Growing up with a strict specification for family was tough. There was always the dad, the mom, the grandparents, and the kids. My family didn’t follow the natural order and it felt like I got the short end of the stick. I was too young and too smart for my own good. I grew detached, disconnected.
Soon, I became the outsider looking in. Family dinners and reunions were a blur. And no amount of toys or chocolates could satiate my hunger for escape. There were so many ‘whys’ in my head, too many ‘whys’ for a child.
I was 4; four and desperate for a rainbow; four and searching for pixie dust. I calculated the number of milk cans I needed to bring if I took my infant brother with me. And every night, I would hope and pray for Rainbow Brite or Peter Pan.
They never came.
I figured that both Rainbow Land and Neverland didn’t exist, and it was time for Plan B.
The easiest solution: grow up.
I grew up fast. I grew up angry. And I was dying to turn 7.
Seven, based on my research – before Google was available – was the age when you could pick where you would stay. My mind was set on my grandfather. I would request to be under his custody and I would take my little brother with me. I was formulating the arguments I would make, wondering if they would let a 7-year old make an appeal in court. Whatever it took, I was going to break free of the Frankenstein family tree I was in.
Before I could put my plans into action, I met this old, Scottish lady with sparkling blue eyes. She loved to dance with her vacuum and on occasion, would fish dentures out of her champagne. She too, had a family that was almost as absurd as mine – zoo animals and all.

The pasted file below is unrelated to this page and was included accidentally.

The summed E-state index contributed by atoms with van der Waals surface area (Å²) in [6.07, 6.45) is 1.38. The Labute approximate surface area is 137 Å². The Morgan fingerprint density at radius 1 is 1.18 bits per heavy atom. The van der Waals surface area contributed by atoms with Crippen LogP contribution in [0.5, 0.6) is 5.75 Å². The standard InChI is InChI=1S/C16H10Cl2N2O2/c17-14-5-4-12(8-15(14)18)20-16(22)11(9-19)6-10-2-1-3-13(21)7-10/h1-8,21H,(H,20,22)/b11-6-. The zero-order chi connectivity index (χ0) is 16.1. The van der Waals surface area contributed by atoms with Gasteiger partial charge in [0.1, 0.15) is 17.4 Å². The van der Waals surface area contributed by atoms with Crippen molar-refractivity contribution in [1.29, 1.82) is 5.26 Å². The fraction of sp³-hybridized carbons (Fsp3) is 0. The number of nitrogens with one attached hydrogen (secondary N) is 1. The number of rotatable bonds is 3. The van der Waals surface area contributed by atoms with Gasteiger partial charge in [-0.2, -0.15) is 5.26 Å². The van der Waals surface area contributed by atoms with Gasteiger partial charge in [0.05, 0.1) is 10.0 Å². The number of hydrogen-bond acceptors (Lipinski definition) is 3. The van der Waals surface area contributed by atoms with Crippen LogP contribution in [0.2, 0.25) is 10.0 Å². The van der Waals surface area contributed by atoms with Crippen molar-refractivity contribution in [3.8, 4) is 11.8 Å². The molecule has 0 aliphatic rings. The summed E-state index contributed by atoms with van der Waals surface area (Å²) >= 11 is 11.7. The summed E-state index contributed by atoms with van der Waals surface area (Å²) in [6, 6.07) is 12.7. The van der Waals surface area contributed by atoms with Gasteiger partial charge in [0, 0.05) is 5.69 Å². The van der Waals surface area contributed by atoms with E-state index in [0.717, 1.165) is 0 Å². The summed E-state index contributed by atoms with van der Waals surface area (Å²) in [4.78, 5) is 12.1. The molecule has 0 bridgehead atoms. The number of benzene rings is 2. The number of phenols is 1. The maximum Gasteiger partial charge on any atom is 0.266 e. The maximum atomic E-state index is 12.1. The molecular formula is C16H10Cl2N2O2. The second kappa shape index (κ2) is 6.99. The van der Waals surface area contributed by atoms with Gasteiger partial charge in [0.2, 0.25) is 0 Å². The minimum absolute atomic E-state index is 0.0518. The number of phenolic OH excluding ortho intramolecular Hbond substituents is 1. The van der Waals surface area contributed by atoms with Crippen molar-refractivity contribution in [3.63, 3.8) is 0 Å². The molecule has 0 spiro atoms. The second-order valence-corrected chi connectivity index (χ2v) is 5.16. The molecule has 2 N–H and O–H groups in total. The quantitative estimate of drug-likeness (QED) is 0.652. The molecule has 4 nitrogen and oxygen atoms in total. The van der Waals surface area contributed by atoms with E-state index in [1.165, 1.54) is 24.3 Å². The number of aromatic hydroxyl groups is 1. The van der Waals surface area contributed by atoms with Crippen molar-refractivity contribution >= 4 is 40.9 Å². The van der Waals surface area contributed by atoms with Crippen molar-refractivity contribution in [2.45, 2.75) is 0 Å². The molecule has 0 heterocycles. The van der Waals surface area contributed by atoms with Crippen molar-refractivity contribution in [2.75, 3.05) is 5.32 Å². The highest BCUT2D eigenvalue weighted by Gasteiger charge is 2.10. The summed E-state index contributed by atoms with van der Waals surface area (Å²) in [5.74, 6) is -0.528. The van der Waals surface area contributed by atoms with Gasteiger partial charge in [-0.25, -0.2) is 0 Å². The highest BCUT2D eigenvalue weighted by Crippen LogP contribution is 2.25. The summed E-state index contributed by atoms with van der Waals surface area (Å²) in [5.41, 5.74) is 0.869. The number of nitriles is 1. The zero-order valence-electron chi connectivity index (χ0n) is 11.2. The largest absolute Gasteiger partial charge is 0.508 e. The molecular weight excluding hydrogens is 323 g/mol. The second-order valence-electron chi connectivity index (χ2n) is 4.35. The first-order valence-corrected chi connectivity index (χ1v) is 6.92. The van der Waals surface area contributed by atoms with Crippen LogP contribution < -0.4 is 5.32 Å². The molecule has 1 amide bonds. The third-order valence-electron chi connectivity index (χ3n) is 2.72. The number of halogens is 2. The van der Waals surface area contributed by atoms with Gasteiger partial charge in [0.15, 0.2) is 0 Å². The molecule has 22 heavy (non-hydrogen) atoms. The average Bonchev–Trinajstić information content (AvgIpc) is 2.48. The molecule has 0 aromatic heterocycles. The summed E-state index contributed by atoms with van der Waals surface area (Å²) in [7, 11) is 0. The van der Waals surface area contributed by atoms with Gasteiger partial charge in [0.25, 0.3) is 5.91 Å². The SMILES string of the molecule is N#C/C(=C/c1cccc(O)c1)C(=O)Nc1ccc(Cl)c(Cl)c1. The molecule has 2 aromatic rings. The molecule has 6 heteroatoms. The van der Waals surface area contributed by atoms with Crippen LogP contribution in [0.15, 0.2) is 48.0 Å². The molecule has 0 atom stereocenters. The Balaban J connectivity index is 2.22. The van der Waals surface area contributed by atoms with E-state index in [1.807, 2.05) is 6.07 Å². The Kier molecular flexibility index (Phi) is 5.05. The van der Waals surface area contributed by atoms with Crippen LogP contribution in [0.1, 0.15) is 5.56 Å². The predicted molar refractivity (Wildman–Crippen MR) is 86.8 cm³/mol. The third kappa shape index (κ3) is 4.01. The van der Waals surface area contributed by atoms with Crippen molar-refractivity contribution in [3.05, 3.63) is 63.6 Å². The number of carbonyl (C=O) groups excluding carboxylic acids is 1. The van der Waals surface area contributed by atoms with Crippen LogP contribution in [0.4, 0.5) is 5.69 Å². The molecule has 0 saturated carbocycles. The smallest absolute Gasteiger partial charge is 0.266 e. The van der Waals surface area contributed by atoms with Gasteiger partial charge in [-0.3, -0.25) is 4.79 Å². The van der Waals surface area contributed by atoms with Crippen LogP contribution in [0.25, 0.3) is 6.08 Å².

With tatas on fire, she showed me that I didn’t get the short end of the stick, that I wasn’t alone. She explained that there were all sorts of different families; no one size fits all.
My seven-year old mind was blown. Run over. Flattened by a truck like a latex mask on cold concrete.
I was balling like a child with the emotional baggage of a thrice-divorced, 60-year old. It was like someone threw an orange at me, tree included. My mind was as messy as her apartment and yet, with her magic, my Plan B became mere scribbles on a chalkboard. My anger melted like a snow cone in Phoenix. With puffy eyes, for the first time, in a long time, I felt like a child; that I had every right to feel the way that I did. And that it wasn’t my fault.
Thank you, Mrs. Doubtfire. Thank you for showing me that as long as there’s love – and restaurants with delivery service – I will always have a family.
And yes, I did turn out all right.
#RIPRobinWilliams. You are awesome.
Funny Mrs Doubtfire memes on Buzzfeed.